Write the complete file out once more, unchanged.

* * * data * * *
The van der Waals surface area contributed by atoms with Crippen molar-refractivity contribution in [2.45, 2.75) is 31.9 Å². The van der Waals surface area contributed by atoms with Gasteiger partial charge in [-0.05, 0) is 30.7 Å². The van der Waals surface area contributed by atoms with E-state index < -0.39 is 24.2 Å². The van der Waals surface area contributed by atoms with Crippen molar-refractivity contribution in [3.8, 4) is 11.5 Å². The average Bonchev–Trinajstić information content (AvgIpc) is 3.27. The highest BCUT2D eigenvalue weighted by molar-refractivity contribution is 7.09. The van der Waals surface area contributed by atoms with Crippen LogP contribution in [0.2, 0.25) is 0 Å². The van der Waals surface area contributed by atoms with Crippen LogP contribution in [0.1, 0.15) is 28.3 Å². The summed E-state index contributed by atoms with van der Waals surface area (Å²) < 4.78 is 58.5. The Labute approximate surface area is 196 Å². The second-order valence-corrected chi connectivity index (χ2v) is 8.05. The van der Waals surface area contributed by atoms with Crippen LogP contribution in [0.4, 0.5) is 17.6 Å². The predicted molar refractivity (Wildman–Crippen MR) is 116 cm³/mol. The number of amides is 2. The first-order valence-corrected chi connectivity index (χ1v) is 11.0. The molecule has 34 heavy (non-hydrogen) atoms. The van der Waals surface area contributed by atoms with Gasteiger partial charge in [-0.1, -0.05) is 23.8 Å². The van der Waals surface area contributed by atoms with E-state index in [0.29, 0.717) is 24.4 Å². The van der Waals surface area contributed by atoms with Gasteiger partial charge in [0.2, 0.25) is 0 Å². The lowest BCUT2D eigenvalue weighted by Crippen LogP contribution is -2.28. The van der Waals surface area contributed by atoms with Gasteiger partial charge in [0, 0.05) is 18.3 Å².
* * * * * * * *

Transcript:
The van der Waals surface area contributed by atoms with Crippen molar-refractivity contribution in [2.45, 2.75) is 31.9 Å². The van der Waals surface area contributed by atoms with Gasteiger partial charge in [-0.05, 0) is 30.7 Å². The van der Waals surface area contributed by atoms with E-state index < -0.39 is 24.2 Å². The van der Waals surface area contributed by atoms with Crippen molar-refractivity contribution in [3.8, 4) is 11.5 Å². The average Bonchev–Trinajstić information content (AvgIpc) is 3.27. The highest BCUT2D eigenvalue weighted by molar-refractivity contribution is 7.09. The van der Waals surface area contributed by atoms with Crippen LogP contribution in [0.2, 0.25) is 0 Å². The van der Waals surface area contributed by atoms with Crippen LogP contribution in [0.1, 0.15) is 28.3 Å². The summed E-state index contributed by atoms with van der Waals surface area (Å²) < 4.78 is 58.5. The Labute approximate surface area is 196 Å². The second-order valence-corrected chi connectivity index (χ2v) is 8.05. The van der Waals surface area contributed by atoms with Crippen LogP contribution in [0.4, 0.5) is 17.6 Å². The predicted molar refractivity (Wildman–Crippen MR) is 116 cm³/mol. The number of amides is 2. The first-order valence-corrected chi connectivity index (χ1v) is 11.0. The molecule has 34 heavy (non-hydrogen) atoms. The van der Waals surface area contributed by atoms with Gasteiger partial charge in [-0.1, -0.05) is 23.8 Å². The van der Waals surface area contributed by atoms with E-state index in [0.29, 0.717) is 24.4 Å². The van der Waals surface area contributed by atoms with Gasteiger partial charge in [0.2, 0.25) is 0 Å². The lowest BCUT2D eigenvalue weighted by Crippen LogP contribution is -2.28. The van der Waals surface area contributed by atoms with Gasteiger partial charge in [0, 0.05) is 18.3 Å².